Working With XML Files In TestComplete
TestComplete works with many formats to retrieve and write stored data. Some common formats are csv files, Excel spreadsheets, Access databases, SQL Server databases and XML files. Any of these formats can be used to work with your test data, the one you choose will depend on your organization and your project. XML files are useful for many projects, especially where a less rigid data format is needed.
In this post, I'll demonstrate how to use XML files to store and retrieve test data.
TestComplete can store and retrieve test data in XML files. For example, an XML file could define the name of a control where user actions will be simulated and it could store the value to be entered into the control.
Another way you could use XML files in testing is to store values between different test runs.
XML's structure is less rigid than a relational database so it's easier to store and retrieve data where the format isn't known up front.
To work with XML files in TestComplete, you can use TestComplete's
object or use special XML DOM objects.
Storages object contains methods and properties that let you write data to and read data from XML files. However, the disadvantage of this approach is that the object only works with XML files that have a specific format - the Storages object saves the XML files to this format.
To work with any XML file, you can use XML DOM objects. This is more powerful and flexible, but it requires more effort and knowledge of XML DOM.
First, here's a Storages example. The following code uses the
Storages object's methods to store values in an XML file and read data from this file:
The code above defines the sections and options. All work with XML nodes and attributes is done by the
Storages object and its child objects.
Note that an error will occur if the XML file format, whose name you pass to the
Storages.XML method, differs from the format of the file saved by the SaveAs method.
Now let's look at using XML DOM objects...
To work with XML files of any structure, you can use XML DOM objects. These objects provide a COM interface to every element and attribute of the XML document. The following TestComplete script demonstrates how to open an XML file and parse it.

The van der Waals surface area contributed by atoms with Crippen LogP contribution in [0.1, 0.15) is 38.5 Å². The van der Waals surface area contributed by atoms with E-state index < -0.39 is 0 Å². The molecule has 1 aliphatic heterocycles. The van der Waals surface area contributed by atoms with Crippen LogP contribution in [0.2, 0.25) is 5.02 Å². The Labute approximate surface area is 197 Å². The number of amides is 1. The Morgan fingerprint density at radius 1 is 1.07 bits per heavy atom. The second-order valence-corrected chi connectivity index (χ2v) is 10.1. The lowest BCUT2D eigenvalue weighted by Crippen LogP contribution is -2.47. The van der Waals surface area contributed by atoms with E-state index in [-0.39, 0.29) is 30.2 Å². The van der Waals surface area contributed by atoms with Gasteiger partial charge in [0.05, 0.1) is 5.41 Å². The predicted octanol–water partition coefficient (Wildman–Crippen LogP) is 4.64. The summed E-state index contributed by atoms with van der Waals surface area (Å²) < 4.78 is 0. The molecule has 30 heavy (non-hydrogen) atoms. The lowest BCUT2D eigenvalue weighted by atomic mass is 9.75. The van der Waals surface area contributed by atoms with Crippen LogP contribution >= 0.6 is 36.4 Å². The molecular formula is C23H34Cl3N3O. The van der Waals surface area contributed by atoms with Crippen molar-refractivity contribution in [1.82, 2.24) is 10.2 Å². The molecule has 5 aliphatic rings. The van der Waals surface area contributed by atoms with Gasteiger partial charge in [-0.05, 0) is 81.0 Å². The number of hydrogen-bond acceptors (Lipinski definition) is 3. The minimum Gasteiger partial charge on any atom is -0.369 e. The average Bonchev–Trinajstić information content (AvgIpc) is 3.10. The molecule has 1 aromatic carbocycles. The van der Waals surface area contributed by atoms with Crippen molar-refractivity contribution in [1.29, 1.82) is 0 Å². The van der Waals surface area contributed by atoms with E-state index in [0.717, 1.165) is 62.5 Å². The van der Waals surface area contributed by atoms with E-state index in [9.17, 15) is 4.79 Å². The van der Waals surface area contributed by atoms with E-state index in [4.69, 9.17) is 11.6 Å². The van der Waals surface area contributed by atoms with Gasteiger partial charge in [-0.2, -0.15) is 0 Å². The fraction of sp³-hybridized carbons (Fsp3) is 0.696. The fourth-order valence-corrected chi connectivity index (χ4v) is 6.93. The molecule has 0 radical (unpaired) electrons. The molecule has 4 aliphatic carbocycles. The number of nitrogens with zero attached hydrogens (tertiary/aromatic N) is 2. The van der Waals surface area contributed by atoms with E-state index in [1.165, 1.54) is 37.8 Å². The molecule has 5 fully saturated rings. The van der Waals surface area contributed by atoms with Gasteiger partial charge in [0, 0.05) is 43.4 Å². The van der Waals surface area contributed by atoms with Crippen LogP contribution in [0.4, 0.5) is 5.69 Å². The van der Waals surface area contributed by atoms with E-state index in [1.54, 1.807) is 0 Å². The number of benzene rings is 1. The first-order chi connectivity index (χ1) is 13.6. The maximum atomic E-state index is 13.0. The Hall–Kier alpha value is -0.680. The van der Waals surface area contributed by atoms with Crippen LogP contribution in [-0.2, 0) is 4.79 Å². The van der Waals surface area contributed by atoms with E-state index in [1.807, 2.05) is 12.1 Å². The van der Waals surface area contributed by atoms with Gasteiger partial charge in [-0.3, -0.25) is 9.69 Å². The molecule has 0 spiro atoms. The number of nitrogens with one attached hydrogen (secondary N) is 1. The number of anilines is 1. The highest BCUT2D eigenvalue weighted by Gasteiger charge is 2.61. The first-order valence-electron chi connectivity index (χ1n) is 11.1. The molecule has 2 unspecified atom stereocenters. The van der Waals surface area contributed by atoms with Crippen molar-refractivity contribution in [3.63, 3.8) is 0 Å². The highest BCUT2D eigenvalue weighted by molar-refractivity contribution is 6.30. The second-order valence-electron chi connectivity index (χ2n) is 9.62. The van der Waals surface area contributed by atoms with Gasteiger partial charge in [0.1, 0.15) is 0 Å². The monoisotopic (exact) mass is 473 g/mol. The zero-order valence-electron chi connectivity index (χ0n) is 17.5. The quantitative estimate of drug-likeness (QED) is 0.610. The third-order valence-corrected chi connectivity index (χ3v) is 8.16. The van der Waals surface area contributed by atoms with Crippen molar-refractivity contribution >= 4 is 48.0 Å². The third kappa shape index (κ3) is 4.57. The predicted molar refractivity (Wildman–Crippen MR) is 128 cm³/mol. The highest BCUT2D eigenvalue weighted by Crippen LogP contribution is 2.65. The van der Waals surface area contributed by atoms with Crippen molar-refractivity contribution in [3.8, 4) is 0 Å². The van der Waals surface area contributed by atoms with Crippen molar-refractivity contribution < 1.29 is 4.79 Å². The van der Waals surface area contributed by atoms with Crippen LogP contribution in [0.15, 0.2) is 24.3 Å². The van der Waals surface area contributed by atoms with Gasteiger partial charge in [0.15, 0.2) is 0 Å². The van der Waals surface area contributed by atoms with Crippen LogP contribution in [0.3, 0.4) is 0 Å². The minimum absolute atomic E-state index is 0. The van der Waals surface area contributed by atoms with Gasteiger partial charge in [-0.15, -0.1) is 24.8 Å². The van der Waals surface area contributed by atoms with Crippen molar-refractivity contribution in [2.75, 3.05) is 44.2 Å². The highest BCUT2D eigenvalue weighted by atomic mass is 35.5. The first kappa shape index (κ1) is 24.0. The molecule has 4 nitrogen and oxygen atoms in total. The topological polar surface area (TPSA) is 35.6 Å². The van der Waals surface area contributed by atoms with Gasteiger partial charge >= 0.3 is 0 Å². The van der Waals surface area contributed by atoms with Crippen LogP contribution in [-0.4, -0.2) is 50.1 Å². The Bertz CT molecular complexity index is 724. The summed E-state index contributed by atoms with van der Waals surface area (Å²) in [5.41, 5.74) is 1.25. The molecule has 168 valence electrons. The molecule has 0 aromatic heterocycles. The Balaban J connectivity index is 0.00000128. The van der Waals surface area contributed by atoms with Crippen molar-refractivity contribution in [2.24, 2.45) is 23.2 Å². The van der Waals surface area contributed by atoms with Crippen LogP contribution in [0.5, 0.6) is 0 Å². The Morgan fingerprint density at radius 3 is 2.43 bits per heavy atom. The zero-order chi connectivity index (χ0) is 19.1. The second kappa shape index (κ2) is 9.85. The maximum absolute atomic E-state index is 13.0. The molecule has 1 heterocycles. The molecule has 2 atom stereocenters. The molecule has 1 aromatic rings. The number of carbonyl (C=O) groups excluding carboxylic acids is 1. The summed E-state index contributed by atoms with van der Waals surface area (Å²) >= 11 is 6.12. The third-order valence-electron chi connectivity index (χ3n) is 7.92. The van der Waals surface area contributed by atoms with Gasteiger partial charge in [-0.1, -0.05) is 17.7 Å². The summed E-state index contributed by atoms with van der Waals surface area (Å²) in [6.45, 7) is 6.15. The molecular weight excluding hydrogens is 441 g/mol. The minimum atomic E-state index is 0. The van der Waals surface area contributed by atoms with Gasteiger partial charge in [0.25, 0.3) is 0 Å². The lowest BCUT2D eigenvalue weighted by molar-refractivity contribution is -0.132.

TestXML procedure creates a new XML DOM Document object via COM and loads data from TestFile.xml.
When loading, the XML parser validates the document. We can check the result of the validation using the
parseError object. If the file was loaded successfully, our code obtains the root node and passes it to the
ProcessNode routine for processing.
ProcessNode routine posts the node's name and value to the TestComplete log. If the node does not contain a value, the value is not posted. Then the routine processes the node's attributes and child nodes.
When parsing XML files with DOM objects, you can also use XPath expressions. With XPath expressions you can easily obtain the list of desired nodes and avoid parsing the whole document.
The following code demonstrates how you can use XPath expressions to obtain a collection of control nodes and parse their child nodes.
The sample requires the Data.xml file. Download this file and copy it to the C: folder.
The code above is very similar to the previous sample. The only difference is that we call the selectNodes method and pass it an XPath expression. The selectNodes method returns a collection of the requested objects then we parse the collection.
You can find more information about XPath expressions, XML DOM objects and their methods and properties at MSDN.
Please feel free to post questions in the comments if you want to know more about using XML files in TestComplete.